Why Is Masha Gessen’s Piece On Putin So Good?

Vladimir Putin (Photo credit: Ricardo Stuckert)

Vladimir Putin (Photo credit: Ricardo Stuckert)

Masha Gessen is, to me, the vital voice on Russian affairs for The New York Times. In addition to her regular column, which dissects Russian news in an insightful and personal way, she wrote a highly publicized, very critical biography of Vladimir Putin that came out last year. All of her writing is extremely well researched and written in a dark, compelling style. But out of all of her work, a comparatively short, autobiographical piece called “A Call From The Kremlin” published last September sticks out as one of her most interesting stories.

As a journalist who has made a bit of a career out of studying and critiquing Putin, Gessen begins her story by pointing out the assumed, but strange fact that she has never met him:

Secretly I had felt that I had made Vladimir Putin up. I had spent years studying his interviews, his speeches and his ad-libbed statements, and he had come out flat and gray. Some people claimed he had a secret dimension, others said he possessed charm — I saw no evidence of it. But then, I had never talked to the man.

This is a fascinating point that gets at the heart of what it means to convey people through journalism. What is more important in defining a person? Is it what they say and do, or what they are like face-to-face? And when she explains that the column is meant to tell the story of her first meeting with Putin, it puts her story in a sort of different dimension than her other work. Whereas a journalist usually assumes the power of analyzing a story, deciding what is important, and how to talk about it, here Gessen is bringing the reader along with her do something for the first time. And it makes the piece ten times more compelling that that something is Vladimir Putin, one of the few world leaders still maintaining a bizarre, comic book mystique in our media-saturated culture.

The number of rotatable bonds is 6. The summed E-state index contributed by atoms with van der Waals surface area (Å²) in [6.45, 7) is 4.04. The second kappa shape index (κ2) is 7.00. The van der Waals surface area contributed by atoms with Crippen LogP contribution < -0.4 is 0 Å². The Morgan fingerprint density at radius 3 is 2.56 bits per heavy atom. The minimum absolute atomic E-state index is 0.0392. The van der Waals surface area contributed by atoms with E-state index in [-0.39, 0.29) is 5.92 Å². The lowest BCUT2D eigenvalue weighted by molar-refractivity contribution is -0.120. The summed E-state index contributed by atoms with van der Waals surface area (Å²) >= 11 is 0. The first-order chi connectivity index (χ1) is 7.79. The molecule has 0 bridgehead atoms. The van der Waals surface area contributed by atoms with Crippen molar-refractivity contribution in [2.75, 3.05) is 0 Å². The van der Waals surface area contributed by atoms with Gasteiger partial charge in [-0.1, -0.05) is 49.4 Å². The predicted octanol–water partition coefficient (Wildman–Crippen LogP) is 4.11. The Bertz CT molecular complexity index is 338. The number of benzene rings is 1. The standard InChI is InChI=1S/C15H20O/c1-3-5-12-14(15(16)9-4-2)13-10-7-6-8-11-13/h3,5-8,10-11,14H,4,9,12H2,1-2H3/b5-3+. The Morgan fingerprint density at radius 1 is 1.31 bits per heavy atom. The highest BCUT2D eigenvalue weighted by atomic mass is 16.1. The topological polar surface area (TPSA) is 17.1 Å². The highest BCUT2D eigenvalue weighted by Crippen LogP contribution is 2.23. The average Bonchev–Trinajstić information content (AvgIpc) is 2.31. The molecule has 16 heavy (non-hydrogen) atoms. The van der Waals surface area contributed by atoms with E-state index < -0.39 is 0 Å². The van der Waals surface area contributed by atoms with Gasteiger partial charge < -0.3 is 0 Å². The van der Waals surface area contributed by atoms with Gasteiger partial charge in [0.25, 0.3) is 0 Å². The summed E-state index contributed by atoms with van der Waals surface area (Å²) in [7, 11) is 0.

When Gessen arrives to her meeting with Putin in the article, she smartly lets her and Putin’s actual dialogue speak for itself and drive the narrative:

‘‘I like kitties and puppies and little animals,’’ Putin informed me at the start of our conversation.

In addition to allowing Putin’s speech, in all its strangeness, to be analyzed by the reader, Gessen adds in little behavioral detail that gives a probably unique look into Putin’s personality outside of politics. Which is also hilarious.

“But one more thing,’’ I said, when Putin turned back to me. ‘‘You said a magazine should be run like an army. It should not.’’

‘‘Depends on the army,’’ Putin winked. He likes winking.

At the end, in classic Gessen style, she concludes with a sharp, rapid, dismantling of Putin’s character and leadership.

What had I learned? That the person I had described in my book — shallow, self-involved, not terribly perceptive, and apparently very poorly informed — is indeed the person running Russia, to the extent that Russia is being run.

This is both an amusing and frightening note to end on. Gessen is reminding the reader that when it comes to people who are controlling what happens in our world, all interpersonal style and quirks are secondary. At Putin’s level, incompetency ceases to be that funny.

–Ben Stone

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